“Belleville”: a review

Alienating loneliness

By Fred Pollard

For most of my life, I have struggled with worrying too much about what people think of me.

I have also never been good at letting go of the people in my life that I love.

Both of those “life lesson hurdles” are explored in the new film “Belleville.” Writer/director Dan Steadman and producer/actor Ted Trent’s independent film about love, community and the redemptive power of the human spirit has created a buzz in the industry and garnered the team a new level of recognition.

Tim O'Leary and Ted Trent in the 2014 film "Belleville."
Tim O’Leary and Ted Trent in the 2014 film “Belleville.”

Tim O’Leary gives a captivating performance as “Willie,” a reclusive farmer who has been unable to pick up the pieces after a shattering loss. A community that once supported and reached to him have since decided to “live and let live,” the lone exception being a neighbor with her own agenda.

Enter “Neila,” a mysterious stranger who emerges (literally) from a pond with seemingly no memory of how he got there. Together, the two men learn to experience life from completely different spectrums. In the process, “Belleville” challenges views on grief, the afterlife, and what it really means to live life to the fullest.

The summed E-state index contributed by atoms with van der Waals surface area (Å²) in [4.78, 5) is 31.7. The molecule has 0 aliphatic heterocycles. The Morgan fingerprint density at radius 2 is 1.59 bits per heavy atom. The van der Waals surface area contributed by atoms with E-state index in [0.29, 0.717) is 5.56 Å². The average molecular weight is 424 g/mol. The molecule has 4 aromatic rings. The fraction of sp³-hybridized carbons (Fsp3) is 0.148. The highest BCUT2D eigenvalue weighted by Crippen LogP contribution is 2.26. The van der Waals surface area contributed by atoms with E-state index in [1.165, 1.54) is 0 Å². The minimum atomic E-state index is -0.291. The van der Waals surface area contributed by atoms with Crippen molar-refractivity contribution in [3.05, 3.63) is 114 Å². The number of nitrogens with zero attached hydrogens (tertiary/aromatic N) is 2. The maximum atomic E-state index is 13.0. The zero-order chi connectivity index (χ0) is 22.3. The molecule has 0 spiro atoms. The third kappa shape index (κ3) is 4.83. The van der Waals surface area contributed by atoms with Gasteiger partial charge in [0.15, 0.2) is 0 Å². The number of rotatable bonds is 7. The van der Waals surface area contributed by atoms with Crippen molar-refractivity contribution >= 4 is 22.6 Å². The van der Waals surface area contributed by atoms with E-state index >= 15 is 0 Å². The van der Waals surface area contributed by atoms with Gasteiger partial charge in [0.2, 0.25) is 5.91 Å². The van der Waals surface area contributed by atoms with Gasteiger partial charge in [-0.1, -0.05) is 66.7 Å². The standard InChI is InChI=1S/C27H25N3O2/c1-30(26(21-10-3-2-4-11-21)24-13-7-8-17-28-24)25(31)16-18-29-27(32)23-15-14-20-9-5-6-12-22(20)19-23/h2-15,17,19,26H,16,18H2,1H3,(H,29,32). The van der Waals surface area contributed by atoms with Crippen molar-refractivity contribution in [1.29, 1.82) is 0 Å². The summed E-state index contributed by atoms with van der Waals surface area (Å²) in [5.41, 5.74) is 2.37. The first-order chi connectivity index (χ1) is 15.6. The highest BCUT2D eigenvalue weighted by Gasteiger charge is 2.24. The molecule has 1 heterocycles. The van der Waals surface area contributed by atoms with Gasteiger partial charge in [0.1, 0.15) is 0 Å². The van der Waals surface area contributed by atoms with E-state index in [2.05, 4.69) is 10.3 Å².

Not that the film is all “heavy.” It isn’t just the lack of violence and profanity that makes “Belleville” a family-friendly experience; it is also the sense of childlike wonder (or childishness) that permeates the soul of each character. Neila wanders into a bar, and within minutes not only has he experienced his first well drink, he also learns how to dance…proceeding to then dance with the entire bar.

Completely oblivious to what people think, he is just happy about the wonder of it all.

That childlike behavior extends beyond Neila’s character to the people in the Belleville community (“I knew illiteracy existed,” one woman says following her encounter with Neila. “Maybe he was from Mableville.”). While experiencing the film, one can’t help but feel some of the responsibilities of professional adulthood melt away a little, longing to dance in a bar or be politically incorrect.

Trent (who plays Neila) and Steadman challenged each other to create a statement on the power of community (Belleville, Illinois, where the movie was also filmed, is Trent’s hometown). With “Belleville,” they succeeded in presenting community beyond just the borders of the Midwest.

(Look for a particular moment when Willie’s anguish and loss are most evident…it will stay with you long after you leave the theater.)

Until the end of the film, Neila doesn’t remember much…but he remembers love.

I think “Belleville” will be hard pressed to find a viewer who doesn’t walk away remembering love…and smiling.

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